The outlook wasn’t great for the Philadelphia 76ers entering the 2005 NBA Draft, which wasn’t looking particularly loaded with talent to begin with. However, they used their only selection at 45th overall on Lou Williams, one of the biggest steals in franchise history.
Lou Williams with the 76ers
Williams was never the biggest or most talented player in the NBA, but he didn’t have to be.
The 6-foot-1 sparkplug carved out a 17-year career as a defined role player, which isn’t common enough in a league fixated on star power.
The franchise had whipped through head coaches Randy Ayers, Chris Ford, and Jim O’Brien in the previous two seasons before drafting Williams in 2005. The Georgia native then played for Maurice Cheeks, Tony DeLio, Eddie Jordan, and Doug Collins before he left Philadelphia in 2012.
Despite the instability, the Sixers were able to groom a fan favorite at the beginning of his career. Local product Hakim Warrick even coined him as the “adopted son” of Philadelphia.
His approachable Southern persona, the constant involvement of his loveable and energetic mother, and his unlikely story as a high schooler drafted in the second round endeared him locally.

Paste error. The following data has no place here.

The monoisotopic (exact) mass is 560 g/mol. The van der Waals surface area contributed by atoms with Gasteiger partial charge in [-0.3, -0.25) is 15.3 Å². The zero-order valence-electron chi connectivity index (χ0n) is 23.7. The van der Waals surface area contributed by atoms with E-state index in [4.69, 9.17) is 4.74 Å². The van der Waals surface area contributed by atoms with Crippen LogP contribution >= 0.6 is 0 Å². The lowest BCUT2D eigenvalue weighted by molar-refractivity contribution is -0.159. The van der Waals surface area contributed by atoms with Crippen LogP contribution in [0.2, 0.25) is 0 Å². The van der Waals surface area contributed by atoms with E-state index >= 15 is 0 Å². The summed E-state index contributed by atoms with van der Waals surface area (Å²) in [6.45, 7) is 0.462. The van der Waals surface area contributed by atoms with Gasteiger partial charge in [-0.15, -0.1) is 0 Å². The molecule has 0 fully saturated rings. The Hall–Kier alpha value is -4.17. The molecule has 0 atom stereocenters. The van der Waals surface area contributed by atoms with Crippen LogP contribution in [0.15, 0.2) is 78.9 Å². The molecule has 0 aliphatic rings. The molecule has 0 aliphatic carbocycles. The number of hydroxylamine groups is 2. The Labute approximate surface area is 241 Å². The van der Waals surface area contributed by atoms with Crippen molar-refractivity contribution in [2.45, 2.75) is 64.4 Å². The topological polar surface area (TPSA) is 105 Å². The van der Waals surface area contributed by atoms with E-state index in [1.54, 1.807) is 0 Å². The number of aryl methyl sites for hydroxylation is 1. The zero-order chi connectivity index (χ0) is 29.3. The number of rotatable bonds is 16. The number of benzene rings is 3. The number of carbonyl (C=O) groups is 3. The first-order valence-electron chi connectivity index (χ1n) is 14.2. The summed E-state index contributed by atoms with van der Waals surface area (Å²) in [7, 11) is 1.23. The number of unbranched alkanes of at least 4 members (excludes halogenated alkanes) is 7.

The Sixth Man
Williams and Jamal Crawford are the only two players in history to win the NBA Sixth Man of the Year Award three times. He played in 89 playoff series in 15 appearances throughout his career.
The Athletic went so far as to call Williams “the greatest pure scorer the game has ever seen off the bench” in 2019 as he once again showed his value for the Los Angeles Clippers, his sixth NBA team.
A career average of 13.1 points in 24.1 minutes might not characterize a Hall of Famer. However, Lou Williams proved over the course of a long career that he was one hell of a basketball player.